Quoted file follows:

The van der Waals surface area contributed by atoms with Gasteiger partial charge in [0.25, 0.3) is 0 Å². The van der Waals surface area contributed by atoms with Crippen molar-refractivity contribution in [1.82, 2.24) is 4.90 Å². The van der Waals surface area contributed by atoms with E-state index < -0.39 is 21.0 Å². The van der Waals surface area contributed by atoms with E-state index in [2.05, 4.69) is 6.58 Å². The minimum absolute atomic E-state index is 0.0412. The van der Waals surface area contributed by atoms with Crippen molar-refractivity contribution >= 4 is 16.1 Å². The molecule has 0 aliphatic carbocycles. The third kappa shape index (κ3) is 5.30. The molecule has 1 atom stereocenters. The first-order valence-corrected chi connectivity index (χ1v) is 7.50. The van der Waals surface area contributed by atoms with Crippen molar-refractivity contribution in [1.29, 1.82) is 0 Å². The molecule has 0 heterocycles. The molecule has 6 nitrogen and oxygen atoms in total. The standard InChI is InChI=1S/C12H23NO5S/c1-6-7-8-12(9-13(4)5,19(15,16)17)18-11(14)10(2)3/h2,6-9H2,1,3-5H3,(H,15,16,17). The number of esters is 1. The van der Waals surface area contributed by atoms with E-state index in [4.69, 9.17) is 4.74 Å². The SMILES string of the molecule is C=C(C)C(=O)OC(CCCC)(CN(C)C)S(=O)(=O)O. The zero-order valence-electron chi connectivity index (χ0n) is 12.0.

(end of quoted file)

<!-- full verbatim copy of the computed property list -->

The van der Waals surface area contributed by atoms with Gasteiger partial charge in [0.25, 0.3) is 0 Å². The van der Waals surface area contributed by atoms with Crippen molar-refractivity contribution in [1.82, 2.24) is 4.90 Å². The van der Waals surface area contributed by atoms with E-state index < -0.39 is 21.0 Å². The van der Waals surface area contributed by atoms with E-state index in [2.05, 4.69) is 6.58 Å². The minimum absolute atomic E-state index is 0.0412. The van der Waals surface area contributed by atoms with Crippen molar-refractivity contribution >= 4 is 16.1 Å². The molecule has 0 aliphatic carbocycles. The third kappa shape index (κ3) is 5.30. The molecule has 1 atom stereocenters. The first-order valence-corrected chi connectivity index (χ1v) is 7.50. The van der Waals surface area contributed by atoms with Crippen molar-refractivity contribution in [1.29, 1.82) is 0 Å². The molecule has 0 heterocycles. The molecule has 6 nitrogen and oxygen atoms in total. The standard InChI is InChI=1S/C12H23NO5S/c1-6-7-8-12(9-13(4)5,19(15,16)17)18-11(14)10(2)3/h2,6-9H2,1,3-5H3,(H,15,16,17). The number of esters is 1. The van der Waals surface area contributed by atoms with E-state index in [4.69, 9.17) is 4.74 Å². The SMILES string of the molecule is C=C(C)C(=O)OC(CCCC)(CN(C)C)S(=O)(=O)O. The zero-order valence-electron chi connectivity index (χ0n) is 12.0.